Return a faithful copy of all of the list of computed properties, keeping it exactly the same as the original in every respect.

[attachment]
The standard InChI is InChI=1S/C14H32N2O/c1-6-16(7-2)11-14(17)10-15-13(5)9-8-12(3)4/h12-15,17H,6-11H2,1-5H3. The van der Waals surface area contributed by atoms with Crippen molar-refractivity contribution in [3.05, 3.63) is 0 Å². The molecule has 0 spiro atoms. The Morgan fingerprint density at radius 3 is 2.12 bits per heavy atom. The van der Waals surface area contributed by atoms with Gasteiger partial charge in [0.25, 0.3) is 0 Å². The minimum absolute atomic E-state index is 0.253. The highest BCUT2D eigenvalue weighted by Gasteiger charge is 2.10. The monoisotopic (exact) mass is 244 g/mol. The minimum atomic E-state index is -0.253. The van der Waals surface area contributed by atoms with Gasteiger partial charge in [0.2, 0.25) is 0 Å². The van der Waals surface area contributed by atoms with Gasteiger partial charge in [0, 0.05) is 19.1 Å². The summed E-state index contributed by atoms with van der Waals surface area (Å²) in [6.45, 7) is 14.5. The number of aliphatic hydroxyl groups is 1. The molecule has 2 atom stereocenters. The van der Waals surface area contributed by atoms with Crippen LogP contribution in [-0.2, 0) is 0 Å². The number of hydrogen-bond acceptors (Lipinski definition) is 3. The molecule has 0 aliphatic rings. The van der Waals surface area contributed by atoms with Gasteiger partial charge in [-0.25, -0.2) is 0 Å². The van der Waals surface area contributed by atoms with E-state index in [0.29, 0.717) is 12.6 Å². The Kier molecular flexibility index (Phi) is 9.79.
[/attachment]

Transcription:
The standard InChI is InChI=1S/C14H32N2O/c1-6-16(7-2)11-14(17)10-15-13(5)9-8-12(3)4/h12-15,17H,6-11H2,1-5H3. The van der Waals surface area contributed by atoms with Crippen molar-refractivity contribution in [3.05, 3.63) is 0 Å². The molecule has 0 spiro atoms. The Morgan fingerprint density at radius 3 is 2.12 bits per heavy atom. The van der Waals surface area contributed by atoms with Gasteiger partial charge in [0.25, 0.3) is 0 Å². The minimum absolute atomic E-state index is 0.253. The highest BCUT2D eigenvalue weighted by Gasteiger charge is 2.10. The monoisotopic (exact) mass is 244 g/mol. The minimum atomic E-state index is -0.253. The van der Waals surface area contributed by atoms with Gasteiger partial charge in [0.2, 0.25) is 0 Å². The van der Waals surface area contributed by atoms with Gasteiger partial charge in [0, 0.05) is 19.1 Å². The summed E-state index contributed by atoms with van der Waals surface area (Å²) in [6.45, 7) is 14.5. The number of aliphatic hydroxyl groups is 1. The molecule has 2 atom stereocenters. The van der Waals surface area contributed by atoms with Crippen LogP contribution in [-0.2, 0) is 0 Å². The number of hydrogen-bond acceptors (Lipinski definition) is 3. The molecule has 0 aliphatic rings. The van der Waals surface area contributed by atoms with Gasteiger partial charge in [-0.25, -0.2) is 0 Å². The van der Waals surface area contributed by atoms with E-state index in [0.29, 0.717) is 12.6 Å². The Kier molecular flexibility index (Phi) is 9.79.